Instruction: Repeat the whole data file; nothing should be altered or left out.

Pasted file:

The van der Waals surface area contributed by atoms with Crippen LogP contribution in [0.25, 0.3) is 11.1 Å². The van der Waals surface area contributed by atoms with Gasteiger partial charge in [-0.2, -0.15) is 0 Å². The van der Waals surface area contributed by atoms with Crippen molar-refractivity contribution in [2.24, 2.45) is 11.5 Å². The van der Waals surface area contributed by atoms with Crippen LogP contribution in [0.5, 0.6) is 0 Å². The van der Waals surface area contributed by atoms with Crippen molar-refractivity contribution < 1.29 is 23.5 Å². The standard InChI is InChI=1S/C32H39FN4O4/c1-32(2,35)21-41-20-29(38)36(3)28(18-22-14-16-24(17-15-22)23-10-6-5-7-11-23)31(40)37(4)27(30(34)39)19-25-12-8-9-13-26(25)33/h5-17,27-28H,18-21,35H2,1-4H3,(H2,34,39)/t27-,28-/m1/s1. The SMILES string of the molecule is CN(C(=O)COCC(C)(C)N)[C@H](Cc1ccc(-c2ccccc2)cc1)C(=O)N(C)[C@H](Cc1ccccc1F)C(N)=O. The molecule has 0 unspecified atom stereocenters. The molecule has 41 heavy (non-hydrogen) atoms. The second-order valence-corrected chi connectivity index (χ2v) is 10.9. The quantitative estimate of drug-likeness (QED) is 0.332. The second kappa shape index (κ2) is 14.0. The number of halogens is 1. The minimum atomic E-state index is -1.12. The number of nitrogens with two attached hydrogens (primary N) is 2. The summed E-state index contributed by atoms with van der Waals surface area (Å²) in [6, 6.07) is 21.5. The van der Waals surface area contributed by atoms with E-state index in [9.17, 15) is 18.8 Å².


The van der Waals surface area contributed by atoms with Crippen LogP contribution in [0.25, 0.3) is 11.1 Å². The van der Waals surface area contributed by atoms with Gasteiger partial charge in [-0.2, -0.15) is 0 Å². The van der Waals surface area contributed by atoms with Crippen molar-refractivity contribution in [2.24, 2.45) is 11.5 Å². The van der Waals surface area contributed by atoms with Crippen LogP contribution in [0.5, 0.6) is 0 Å². The van der Waals surface area contributed by atoms with Crippen molar-refractivity contribution < 1.29 is 23.5 Å². The standard InChI is InChI=1S/C32H39FN4O4/c1-32(2,35)21-41-20-29(38)36(3)28(18-22-14-16-24(17-15-22)23-10-6-5-7-11-23)31(40)37(4)27(30(34)39)19-25-12-8-9-13-26(25)33/h5-17,27-28H,18-21,35H2,1-4H3,(H2,34,39)/t27-,28-/m1/s1. The SMILES string of the molecule is CN(C(=O)COCC(C)(C)N)[C@H](Cc1ccc(-c2ccccc2)cc1)C(=O)N(C)[C@H](Cc1ccccc1F)C(N)=O. The molecule has 0 unspecified atom stereocenters. The molecule has 41 heavy (non-hydrogen) atoms. The second-order valence-corrected chi connectivity index (χ2v) is 10.9. The quantitative estimate of drug-likeness (QED) is 0.332. The second kappa shape index (κ2) is 14.0. The number of halogens is 1. The minimum atomic E-state index is -1.12. The number of nitrogens with two attached hydrogens (primary N) is 2. The summed E-state index contributed by atoms with van der Waals surface area (Å²) in [6, 6.07) is 21.5. The van der Waals surface area contributed by atoms with E-state index in [9.17, 15) is 18.8 Å².